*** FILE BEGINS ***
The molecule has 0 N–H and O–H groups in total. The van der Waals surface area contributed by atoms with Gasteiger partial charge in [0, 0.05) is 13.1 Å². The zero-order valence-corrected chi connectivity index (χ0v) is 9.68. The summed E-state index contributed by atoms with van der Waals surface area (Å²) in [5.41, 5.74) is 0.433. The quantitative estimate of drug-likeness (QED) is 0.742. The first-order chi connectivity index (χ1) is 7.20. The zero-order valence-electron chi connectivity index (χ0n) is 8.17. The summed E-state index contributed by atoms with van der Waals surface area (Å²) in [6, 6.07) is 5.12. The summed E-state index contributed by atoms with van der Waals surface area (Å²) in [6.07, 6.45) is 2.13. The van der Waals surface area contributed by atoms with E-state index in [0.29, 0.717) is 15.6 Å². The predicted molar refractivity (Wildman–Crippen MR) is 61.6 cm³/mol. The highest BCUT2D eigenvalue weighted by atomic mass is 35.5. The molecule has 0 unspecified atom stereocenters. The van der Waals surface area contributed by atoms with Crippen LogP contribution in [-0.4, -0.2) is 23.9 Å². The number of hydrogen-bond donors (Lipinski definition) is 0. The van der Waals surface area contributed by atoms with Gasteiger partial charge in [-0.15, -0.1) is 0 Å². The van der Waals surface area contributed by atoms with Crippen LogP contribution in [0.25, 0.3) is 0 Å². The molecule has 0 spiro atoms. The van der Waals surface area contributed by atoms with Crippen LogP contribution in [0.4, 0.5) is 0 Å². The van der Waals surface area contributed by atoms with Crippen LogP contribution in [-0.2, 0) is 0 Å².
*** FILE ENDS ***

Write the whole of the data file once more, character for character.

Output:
The molecule has 0 N–H and O–H groups in total. The van der Waals surface area contributed by atoms with Gasteiger partial charge in [0, 0.05) is 13.1 Å². The zero-order valence-corrected chi connectivity index (χ0v) is 9.68. The summed E-state index contributed by atoms with van der Waals surface area (Å²) in [5.41, 5.74) is 0.433. The quantitative estimate of drug-likeness (QED) is 0.742. The first-order chi connectivity index (χ1) is 7.20. The zero-order valence-electron chi connectivity index (χ0n) is 8.17. The summed E-state index contributed by atoms with van der Waals surface area (Å²) in [6, 6.07) is 5.12. The summed E-state index contributed by atoms with van der Waals surface area (Å²) in [6.07, 6.45) is 2.13. The van der Waals surface area contributed by atoms with E-state index in [0.29, 0.717) is 15.6 Å². The predicted molar refractivity (Wildman–Crippen MR) is 61.6 cm³/mol. The highest BCUT2D eigenvalue weighted by atomic mass is 35.5. The molecule has 0 unspecified atom stereocenters. The van der Waals surface area contributed by atoms with Crippen LogP contribution in [-0.4, -0.2) is 23.9 Å². The number of hydrogen-bond donors (Lipinski definition) is 0. The van der Waals surface area contributed by atoms with Gasteiger partial charge in [-0.15, -0.1) is 0 Å². The van der Waals surface area contributed by atoms with Crippen LogP contribution in [0.25, 0.3) is 0 Å². The molecule has 0 spiro atoms. The van der Waals surface area contributed by atoms with Crippen LogP contribution in [0.4, 0.5) is 0 Å². The van der Waals surface area contributed by atoms with Crippen LogP contribution in [-0.2, 0) is 0 Å².